Raise your hand if you thought Wagner would have the league’s best offense in NEC play going into March. Yeah, that’s what I thought!
Anthony Latina – Picked 10th in the NEC preseason poll, Sacred Heart has significantly defied expectations in the same way they did in the 2018-19 campaign when they went from ninth in the poll to a 11-7 regular season finish and #3 seed in the NEC tournament. Now with the youngest roster in the conference and the 317th least experienced team in the country per KenPom, Latina has somehow harbored the guard play of Tyler Thomas (Most Improved Player candidate), Aaron Clarke and Alex Watson (1.7 ppg to 7.4 ppg) into a 9-7 NEC finish. And he’s done it with three freshmen – Mike Sixsmith, Bryce Johnson and Matas Spokas – playing significant roles. All three players are posting above average efficiency ratings, not an easy thing to do for any Division I novices.
It’s not a certainty that the Pioneers play in the NEC tournament, although it’s fairly likely at the moment. And for Latina to lose five of his top six scorers (Clarke was the lone holdover) AND lose his starting four-man in Zach Pfaffenberger in the preseason due to injury and to still sneak into the league’s top four is a special accomplishment.
The analytical metrics, particularly efficiency margins and KenPom rating, haven’t been terribly kind to Sacred Heart over the course of 2020-21. That’s mainly due to blowout losses to Wagner (game 1), LIU (game 1) and Saint Francis (game 1). But the Pioneers’ penchant to bounce back and win the second part of these back-to-backs – they did it a remarkable six times this season – should not be discounted in any way. Latina and his staff’s ability to make adjustments on the fly and split all of these series is a major reason why the Pioneers are in an advantageous position here in late February.
Honorable mention goes to Joe Gallo and Dan Engelstad for the jobs they’ve done as well, although I think the trio mentioned above would make up most people’s top three.
Gallo, however, has taken a team who lost three standout seniors, including all-conference first teamer Juvaris Hayes, to being tied for third place going into their final week of the season. And they did it with a massively long COVID-19 pause from Thanksgiving to late December where the team practiced seven times over a 40-day stretch. Engelstad, in his own right, has done very well to get Mount St. Mary’s in the position they’re in, especially after losing Jalen Gibbs, the Mount’s leading scorer at the time, to the transfer portal and having Dakota Laffew go down due to injury. The Mountaineers stand as the league’s best defensive unit going into their pivotal back-to-back showdown at Bryant next week.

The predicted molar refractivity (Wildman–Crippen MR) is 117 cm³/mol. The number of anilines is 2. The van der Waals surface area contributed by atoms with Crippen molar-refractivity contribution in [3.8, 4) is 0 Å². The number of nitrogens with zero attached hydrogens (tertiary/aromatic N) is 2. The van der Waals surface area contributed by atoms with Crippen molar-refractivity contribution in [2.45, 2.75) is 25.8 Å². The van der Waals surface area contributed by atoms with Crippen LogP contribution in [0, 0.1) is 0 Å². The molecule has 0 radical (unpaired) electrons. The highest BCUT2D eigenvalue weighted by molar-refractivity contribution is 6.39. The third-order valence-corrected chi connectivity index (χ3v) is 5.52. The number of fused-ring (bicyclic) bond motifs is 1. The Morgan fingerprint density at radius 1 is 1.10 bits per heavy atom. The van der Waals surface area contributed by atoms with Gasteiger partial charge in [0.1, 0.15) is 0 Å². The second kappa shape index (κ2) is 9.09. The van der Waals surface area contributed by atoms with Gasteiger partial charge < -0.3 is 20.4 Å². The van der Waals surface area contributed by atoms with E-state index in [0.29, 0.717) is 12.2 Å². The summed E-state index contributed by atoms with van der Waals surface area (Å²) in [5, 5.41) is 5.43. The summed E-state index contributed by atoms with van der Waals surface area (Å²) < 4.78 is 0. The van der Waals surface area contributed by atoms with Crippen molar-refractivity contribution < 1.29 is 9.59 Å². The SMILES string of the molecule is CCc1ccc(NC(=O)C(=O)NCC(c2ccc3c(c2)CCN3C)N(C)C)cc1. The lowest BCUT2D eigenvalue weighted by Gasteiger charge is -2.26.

We all have biases in this race, myself included, but I wanted to best lay out the arguments for each coach. There are so many great coaches in this league and I can’t wait to see who’s the next Jim Phelan Coach of the Year! Who the coaches decide among their peers will be fascinating.
As my family and I are finishing up our sixth week of quarantine here at home, it’s been…. um fun! As we continue to navigate through the unchartered waters of no sports – and for me, copious amounts of time to do other activities instead of watching sports – I figured I would have fun in what will be my last NEC Overtime! Blog post of the 2019-20 season. I want to thank everyone for reading my stuff over the past season, which remarkably ended more than one month ago in Moon Township.